linux programming

Caring For Your Environment

I’ve been thinking about where all my spare time goes recently because I just don’t have the time to do things I want to do, development-wise. In my life I have a couple of obvious (non-family related) time sinks like:

  • XBOX 360: Bioshock, Assain’s Creed, Gears of War, …
  • Physical Exercise

Now clearly physical exercise is unnecessary for a desk-jockey like me right? But there’s evidence to suggest that physical exercise might make me smarter. I need all the smarts I can get so I guess I’ll be continuing that for now.
What about gaming? Well I’ve been gaming since Jet Set Willy so I don’t think this is really a time luxury anymore. It’s now a defining character trait.

So that’s not given me very much wiggle room so I started to look more closely at what I actually do when I’m the big fat “H” in HCI. I discovered that I was spending some time on Project Euler which is definitely not time-wasted but is perhaps a little frivolous so I stopped it. But after that still no development work was getting done. Then I found I would spend a fair amount of time tending my development environment garden.

Gardening Again

Recent projects have included:

  • Switching my development machine from Gentoo to Ubuntu, ooo-ooo-ooo
  • Setting up SVN over SSH
  • Getting Emacs to provide true type font support
  • Upgrading Ubuntu to Gutsy for Compiz-Fusion support
  • Trying to get Gutsy to work with my f*cking ATI Radeon 9600 so I can actually use Compiz-Fusion
  • Trialling Lisp based tiling X window managers

And so it goes on. I can always think of something to do, and it’s very much like gardening I think. I admit that I haven’t really done much real gardening but when I did have a garden I found I could spend hours in it mowing, pruning, removing stones, painting fences, … you get the idea. The only difference is that with gardening, gardening and aesthetics are the objectives. The objectives of my development environment “gardening” are less clear. I’m clearly not getting very much productivity benefit from trying to get Compiz-Fusion to work, only that it makes me feel very powerful to be able to make an ATI graphics card work as expected with Linux.

What’s in your garden? Are the weeds ten feet high but you just can’t see them or could you submit it for a competition and win? Is this sort of OCD the preserve of the programmer or have I really lost it this time?


That Funny Nose Thing Again

In one of my previous jobs we had an unwritten rule that if you wanted to introduce a new programming language into the organisation you had to have a pretty good reason for it. When I joined that company around 1999 the company was using C/C++, Tcl and a little Java. By the time I had left they were using a lot of Java, a lot of Python (thanks, at least in part to me), a bunch more C++ and a steadily growing amount of C#. I wasn’t exactly responsible for the addition of the other languages but I contributed code to all of them I think.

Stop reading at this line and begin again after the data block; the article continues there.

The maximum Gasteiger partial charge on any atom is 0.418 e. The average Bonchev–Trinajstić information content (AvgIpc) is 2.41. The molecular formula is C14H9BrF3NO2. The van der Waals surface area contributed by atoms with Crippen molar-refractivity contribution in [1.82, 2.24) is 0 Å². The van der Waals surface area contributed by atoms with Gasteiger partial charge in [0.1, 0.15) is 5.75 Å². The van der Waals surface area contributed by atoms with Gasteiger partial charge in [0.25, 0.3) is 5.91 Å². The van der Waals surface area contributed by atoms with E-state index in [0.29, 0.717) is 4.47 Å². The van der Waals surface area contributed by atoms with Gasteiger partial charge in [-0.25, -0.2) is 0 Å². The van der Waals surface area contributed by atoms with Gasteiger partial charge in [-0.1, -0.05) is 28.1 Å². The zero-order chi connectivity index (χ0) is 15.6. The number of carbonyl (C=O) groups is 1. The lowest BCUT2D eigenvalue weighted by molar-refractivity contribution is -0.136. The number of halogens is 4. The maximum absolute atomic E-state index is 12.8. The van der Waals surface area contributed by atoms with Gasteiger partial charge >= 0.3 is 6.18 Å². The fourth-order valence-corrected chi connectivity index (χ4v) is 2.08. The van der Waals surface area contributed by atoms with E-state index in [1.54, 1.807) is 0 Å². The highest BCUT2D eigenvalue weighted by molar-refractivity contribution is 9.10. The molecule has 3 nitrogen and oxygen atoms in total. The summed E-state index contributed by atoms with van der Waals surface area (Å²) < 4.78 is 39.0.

Back then I decided that a small company should not adopt and keep that many technologies simultaneously within a single team without retiring some of the older code. From a company’s point of view it is in their interests to stop this in-house proliferation of tools & programming languages because it makes the code base both harder to support and harder to integrate. But it seems, to me at least that tools and programming languages are one part of the programmer condition. I just can’t get enough of them. They look shiny and new and full of promise. They are quite simply bewitching to me.

No one nose what I feel for you

Unlike Elizabeth Montgomery programming tools have little sex appeal and don’t do that funny nose thing. You know, the nose thing that makes everything better, when it all turns to shit at the end-of-the-show.

It is therefore in my company’s interests to pick languages & tools that are general purpose because it will reduce the possibility of tools proliferation later. But I know the drill. Hey, I practically wrote the drill. Find something I want to use, find a reason why I want to use it or why what we have now is deficient. Then bitch and moan until I get my way.

Sometimes though the benefits of a switch to a different tool or programming language can be compelling. Steve Yegge claimed last month that his MUD Wyvern has so many lines-of-code in Java that it is simply unsupportable by one tool/person and so he’s going to use Mozilla’s Rhino to reduce the LoCs. Yeah, that does sound like a good plan, but I think I’ll check back with Steve in 2010 to see how he’s getting on.

As I already mentioned in the “Towers of blub” I have been on a personal quest for about 1.5 years now to find a more powerful programming language. At the moment I have been learning Common Lisp. So it was that this week that my Tabitha nose picked up the strong scent of a new programming language gaining ground. The new player is Scala. I read a couple of blog posts about it, had a look at a tutorial a reference manual or two and was, as you Americans say, pretty stoked. I was thinking about when I was going to download it to see what it could do for me.

But then I was hit by a 10 foot wall of apathy. Whilst it’s interesting to be able to see as much of the language & tools landscape as is humanly possible I’m starting to wonder if it’s a very worthwhile use of my time. Perhaps I should stop evaluating all these different tools and languages and actually write some code. In fact if I was going to list over the years which technologies I’ve learned and subsequently forgotten, instead of coding, it would probably make quite a long list.

So I think I’ll do what Dan Weinreb’s going to do and just keep an eye on Scala to see what happens next. Now, since he is way smarter than me I reckon this is a pretty safe bet. BTW, I’ve tried it before people and this technique really does work. Pick someone whose opinion you respect (this is obviously never going to be a politician, a teacher or a member of law enforcement) and simply base your opinion on theirs. You don’t really need a great deal of rhetoric to back your arguments up just remember whose opinion you copied and come back to it later. So I’ll keep an eye on Scala and remember that I might need it one day and save the rest of my time for some more serious keyboard intercourse and beer.